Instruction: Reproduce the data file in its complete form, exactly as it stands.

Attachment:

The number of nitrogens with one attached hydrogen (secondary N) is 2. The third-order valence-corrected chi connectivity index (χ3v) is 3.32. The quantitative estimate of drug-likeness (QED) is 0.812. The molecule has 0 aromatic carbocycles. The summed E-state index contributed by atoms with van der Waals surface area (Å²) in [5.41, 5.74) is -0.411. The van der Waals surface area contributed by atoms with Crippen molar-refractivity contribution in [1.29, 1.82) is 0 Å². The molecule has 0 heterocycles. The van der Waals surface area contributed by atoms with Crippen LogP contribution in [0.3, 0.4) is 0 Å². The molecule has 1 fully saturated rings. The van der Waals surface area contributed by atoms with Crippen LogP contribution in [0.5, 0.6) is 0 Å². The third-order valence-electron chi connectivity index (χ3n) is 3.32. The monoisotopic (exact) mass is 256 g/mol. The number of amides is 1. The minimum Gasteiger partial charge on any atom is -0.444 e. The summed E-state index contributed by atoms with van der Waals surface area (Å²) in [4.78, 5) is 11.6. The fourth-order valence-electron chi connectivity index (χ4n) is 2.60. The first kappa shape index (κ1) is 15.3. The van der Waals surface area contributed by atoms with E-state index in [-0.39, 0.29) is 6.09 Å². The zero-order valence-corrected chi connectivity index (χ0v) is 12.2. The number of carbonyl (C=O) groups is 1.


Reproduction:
The number of nitrogens with one attached hydrogen (secondary N) is 2. The third-order valence-corrected chi connectivity index (χ3v) is 3.32. The quantitative estimate of drug-likeness (QED) is 0.812. The molecule has 0 aromatic carbocycles. The summed E-state index contributed by atoms with van der Waals surface area (Å²) in [5.41, 5.74) is -0.411. The van der Waals surface area contributed by atoms with Crippen molar-refractivity contribution in [1.29, 1.82) is 0 Å². The molecule has 0 heterocycles. The van der Waals surface area contributed by atoms with Crippen LogP contribution in [0.3, 0.4) is 0 Å². The molecule has 1 fully saturated rings. The van der Waals surface area contributed by atoms with Crippen LogP contribution in [0.5, 0.6) is 0 Å². The third-order valence-electron chi connectivity index (χ3n) is 3.32. The monoisotopic (exact) mass is 256 g/mol. The number of amides is 1. The minimum Gasteiger partial charge on any atom is -0.444 e. The summed E-state index contributed by atoms with van der Waals surface area (Å²) in [4.78, 5) is 11.6. The fourth-order valence-electron chi connectivity index (χ4n) is 2.60. The first kappa shape index (κ1) is 15.3. The van der Waals surface area contributed by atoms with E-state index in [-0.39, 0.29) is 6.09 Å². The zero-order valence-corrected chi connectivity index (χ0v) is 12.2. The number of carbonyl (C=O) groups is 1.